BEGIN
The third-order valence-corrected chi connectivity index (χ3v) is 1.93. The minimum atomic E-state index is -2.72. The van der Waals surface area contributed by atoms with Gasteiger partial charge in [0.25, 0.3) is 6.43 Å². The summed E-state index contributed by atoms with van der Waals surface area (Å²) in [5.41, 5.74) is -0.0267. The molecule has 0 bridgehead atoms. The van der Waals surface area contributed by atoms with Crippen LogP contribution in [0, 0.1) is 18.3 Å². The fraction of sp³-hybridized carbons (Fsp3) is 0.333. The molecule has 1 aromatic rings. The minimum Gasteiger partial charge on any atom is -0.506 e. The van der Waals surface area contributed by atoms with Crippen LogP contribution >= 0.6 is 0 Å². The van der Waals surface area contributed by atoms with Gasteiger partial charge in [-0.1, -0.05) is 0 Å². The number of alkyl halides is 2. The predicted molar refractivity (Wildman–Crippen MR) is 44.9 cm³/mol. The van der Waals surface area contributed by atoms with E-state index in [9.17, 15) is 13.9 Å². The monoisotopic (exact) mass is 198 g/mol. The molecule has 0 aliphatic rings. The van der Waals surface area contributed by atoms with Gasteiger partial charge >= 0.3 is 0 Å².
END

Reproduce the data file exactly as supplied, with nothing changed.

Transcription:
The third-order valence-corrected chi connectivity index (χ3v) is 1.93. The minimum atomic E-state index is -2.72. The van der Waals surface area contributed by atoms with Gasteiger partial charge in [0.25, 0.3) is 6.43 Å². The summed E-state index contributed by atoms with van der Waals surface area (Å²) in [5.41, 5.74) is -0.0267. The molecule has 0 bridgehead atoms. The van der Waals surface area contributed by atoms with Crippen LogP contribution in [0, 0.1) is 18.3 Å². The fraction of sp³-hybridized carbons (Fsp3) is 0.333. The molecule has 1 aromatic rings. The minimum Gasteiger partial charge on any atom is -0.506 e. The van der Waals surface area contributed by atoms with Crippen LogP contribution >= 0.6 is 0 Å². The van der Waals surface area contributed by atoms with Gasteiger partial charge in [-0.1, -0.05) is 0 Å². The number of alkyl halides is 2. The predicted molar refractivity (Wildman–Crippen MR) is 44.9 cm³/mol. The van der Waals surface area contributed by atoms with E-state index in [9.17, 15) is 13.9 Å². The monoisotopic (exact) mass is 198 g/mol. The molecule has 0 aliphatic rings. The van der Waals surface area contributed by atoms with Gasteiger partial charge >= 0.3 is 0 Å².